The collapse of the Kaloko Dam was a tragedy, but by no means an isolated one. There have been a number of fatal dam breaks in the United Statest.
1977: The Kelly Barnes Dam, an old earthen dam in Georgia, gave way in the middle of the night. Internal erosion probably caused the failure. Thirty-nine people were killed at a small bible college below the dam.
1976: The Teton Dam, a massive $100 million dollar earthen dam that had just been built by the U.S. government in southeast Idaho, collapsed as it was being filled for the first time. Poor construction had caused the dam face to erode. Water swept into several small towns, destroying thousands of homes and killing eleven people.
1972: In West Virginia, a coal slurry dam, weakly constructed and with an inadequate spillway, collapsed during a period of moderately heavy rain. 125 people in Buffalo Creek Hollow below were killed.
1963: In the most unlikely of places -- Los Angeles -- the Baldwin Hills reservoir gave way, probably due to subsidence caused by a nearby oil field. The resulting flood destroyed 277 homes and killed five.
The Johnstown Flood
But by far the most famous dam failure, and indeed one of the worst disasters in U.S. history, was the Johnstown flood of 1889. It is also a story with striking similarities to that of the Kaloko Dam collapse.
In the late 1800s, Johnstown was a thriving -- if somewhat modest -- community in western Pennsylvania. Just 14 miles away, however, was the South Fork Hunting & Fishing Club, an exclusive enclave whose members included Andrew Carnegie, Henry Frick and Andrew Mellon. In 1879 the club had restored an abandoned earthen dam and created Lake Conemaugh, a pleasure lake used for sailing and ice boating, which they stocked with expensive game fish.
Some people in Johnstown feared the dam wasn't safe. Daniel Morrell, one of Johnstown's most prominent civic leaders even had the dam inspected, and wrote to the club pointing out major flaws -- including the lack of an adequate water outlet -- but his concerns were summarily dismissed.
In May 1889 there were several days of extraordinarily heavy rains. By May 31, management at the club realized the dam was in danger of giving way, but there was little they could do. As Morrell had pointed out, the water outlet at the base of the dam had been filled in years before, and the emergency spillway, which had been reduced in size and covered with screens to prevent expensive fish from escaping, was now clogged with debris.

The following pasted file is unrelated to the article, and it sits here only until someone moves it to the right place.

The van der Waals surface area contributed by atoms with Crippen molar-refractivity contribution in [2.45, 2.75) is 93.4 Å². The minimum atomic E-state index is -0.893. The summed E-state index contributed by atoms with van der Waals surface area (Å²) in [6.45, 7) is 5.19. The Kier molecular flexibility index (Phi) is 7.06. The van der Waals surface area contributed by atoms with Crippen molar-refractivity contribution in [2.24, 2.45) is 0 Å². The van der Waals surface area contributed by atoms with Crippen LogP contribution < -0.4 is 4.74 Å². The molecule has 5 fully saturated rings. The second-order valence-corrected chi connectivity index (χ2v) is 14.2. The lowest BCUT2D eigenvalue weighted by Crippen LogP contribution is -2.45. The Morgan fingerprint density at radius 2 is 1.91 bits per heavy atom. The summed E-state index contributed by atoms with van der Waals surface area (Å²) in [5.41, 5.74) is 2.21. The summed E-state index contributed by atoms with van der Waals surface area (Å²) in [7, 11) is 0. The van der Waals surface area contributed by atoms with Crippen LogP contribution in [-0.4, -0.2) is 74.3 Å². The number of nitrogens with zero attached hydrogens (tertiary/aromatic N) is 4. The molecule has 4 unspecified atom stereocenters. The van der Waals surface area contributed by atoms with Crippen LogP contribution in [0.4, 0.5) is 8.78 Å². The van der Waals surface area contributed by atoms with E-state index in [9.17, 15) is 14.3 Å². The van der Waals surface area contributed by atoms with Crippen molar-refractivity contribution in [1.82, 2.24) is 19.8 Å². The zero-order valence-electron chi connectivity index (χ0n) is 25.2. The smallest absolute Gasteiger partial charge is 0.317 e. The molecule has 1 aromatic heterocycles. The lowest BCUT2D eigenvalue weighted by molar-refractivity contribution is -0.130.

Messages were sent to Johnstown warning that the dam might give, but after years of false alarms, the messages were ignored. The water began to top the dam, and eventually it gave way.
The water crashed down the valley, sweeping trees, rail cars and entire houses in its path. By the time the 20 million tons of water reached Johnstown, it was carrying even more debris. The mass hit the city, flattening everything in its path, until it was stopped by an immense stone bridge at the far end of town. The stone bridge held, but created a disaster of its own. It acted like another dam, causing the water to back up over the city. Then the entire mass of wires, wood, rail cars and bodies caught fire.
In the end, more than 2,200 people died in the Johnstown flood. It became one of the largest media events of its time, with armies of reporters and aid groups descending on the town. Charitable donations came in from all over the country, and from 18 foreign countries.
Although lawsuits were filed against the South Fork Hunting & Fishing Club, it was never held to account. Most of the cases were heard in Pittsburgh, where the wealthy club members held great influence. Moreover, it appears the club members successfully argued that the collapse was an act of God: that even if they had maintained the dam properly, it would still have failed under the unprecedented rain. But critics argue that the blocked spillway was a major cause of the disaster, just as people say the lack of a functioning spillway caused the 2006 Kaloko Dam failure.
For more information on the Johnstown flood, see the Johnstown Area Heritage Association Web site. The Association also maintains a Flood Museum in Johnstown. The National Parks Service maintains the Johnstown Flood National Memorial at the dam site.
Present Day Dams
There are about 79,000 dams in the United States, 85 percent of them earthen, and 56 percent of them privately owned. There is worry that some owners, especially private ones, may not have the desire or financial ability to maintain their dams properly. Adding to the concern is the fact that states regulate about 95 percent of the country's dams, and many states, like Hawaii, have underfunded dam safety programs. Each state dam inspector oversees, on average, 216 dams.